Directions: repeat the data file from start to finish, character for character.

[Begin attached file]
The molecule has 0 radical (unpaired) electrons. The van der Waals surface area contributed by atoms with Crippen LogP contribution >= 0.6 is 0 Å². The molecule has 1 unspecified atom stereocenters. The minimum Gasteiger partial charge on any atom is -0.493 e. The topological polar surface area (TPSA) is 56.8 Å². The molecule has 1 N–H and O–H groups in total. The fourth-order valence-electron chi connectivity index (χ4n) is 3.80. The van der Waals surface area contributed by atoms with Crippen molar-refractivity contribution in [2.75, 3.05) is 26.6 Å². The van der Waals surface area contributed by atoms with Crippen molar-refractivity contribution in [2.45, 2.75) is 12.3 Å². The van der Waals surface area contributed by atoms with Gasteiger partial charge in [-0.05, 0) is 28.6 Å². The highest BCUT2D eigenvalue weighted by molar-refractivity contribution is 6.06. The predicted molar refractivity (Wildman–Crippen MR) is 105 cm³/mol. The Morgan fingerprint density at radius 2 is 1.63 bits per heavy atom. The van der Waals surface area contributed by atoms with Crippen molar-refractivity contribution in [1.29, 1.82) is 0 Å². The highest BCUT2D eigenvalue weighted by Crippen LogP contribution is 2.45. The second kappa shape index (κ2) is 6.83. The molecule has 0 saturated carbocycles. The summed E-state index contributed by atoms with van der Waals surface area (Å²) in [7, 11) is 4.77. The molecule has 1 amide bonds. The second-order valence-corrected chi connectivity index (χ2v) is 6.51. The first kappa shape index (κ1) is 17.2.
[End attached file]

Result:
The molecule has 0 radical (unpaired) electrons. The van der Waals surface area contributed by atoms with Crippen LogP contribution >= 0.6 is 0 Å². The molecule has 1 unspecified atom stereocenters. The minimum Gasteiger partial charge on any atom is -0.493 e. The topological polar surface area (TPSA) is 56.8 Å². The molecule has 1 N–H and O–H groups in total. The fourth-order valence-electron chi connectivity index (χ4n) is 3.80. The van der Waals surface area contributed by atoms with Crippen molar-refractivity contribution in [2.75, 3.05) is 26.6 Å². The van der Waals surface area contributed by atoms with Crippen molar-refractivity contribution in [2.45, 2.75) is 12.3 Å². The van der Waals surface area contributed by atoms with Gasteiger partial charge in [-0.05, 0) is 28.6 Å². The highest BCUT2D eigenvalue weighted by molar-refractivity contribution is 6.06. The predicted molar refractivity (Wildman–Crippen MR) is 105 cm³/mol. The Morgan fingerprint density at radius 2 is 1.63 bits per heavy atom. The van der Waals surface area contributed by atoms with Crippen molar-refractivity contribution in [1.29, 1.82) is 0 Å². The highest BCUT2D eigenvalue weighted by Crippen LogP contribution is 2.45. The second kappa shape index (κ2) is 6.83. The molecule has 0 saturated carbocycles. The summed E-state index contributed by atoms with van der Waals surface area (Å²) in [7, 11) is 4.77. The molecule has 1 amide bonds. The second-order valence-corrected chi connectivity index (χ2v) is 6.51. The first kappa shape index (κ1) is 17.2.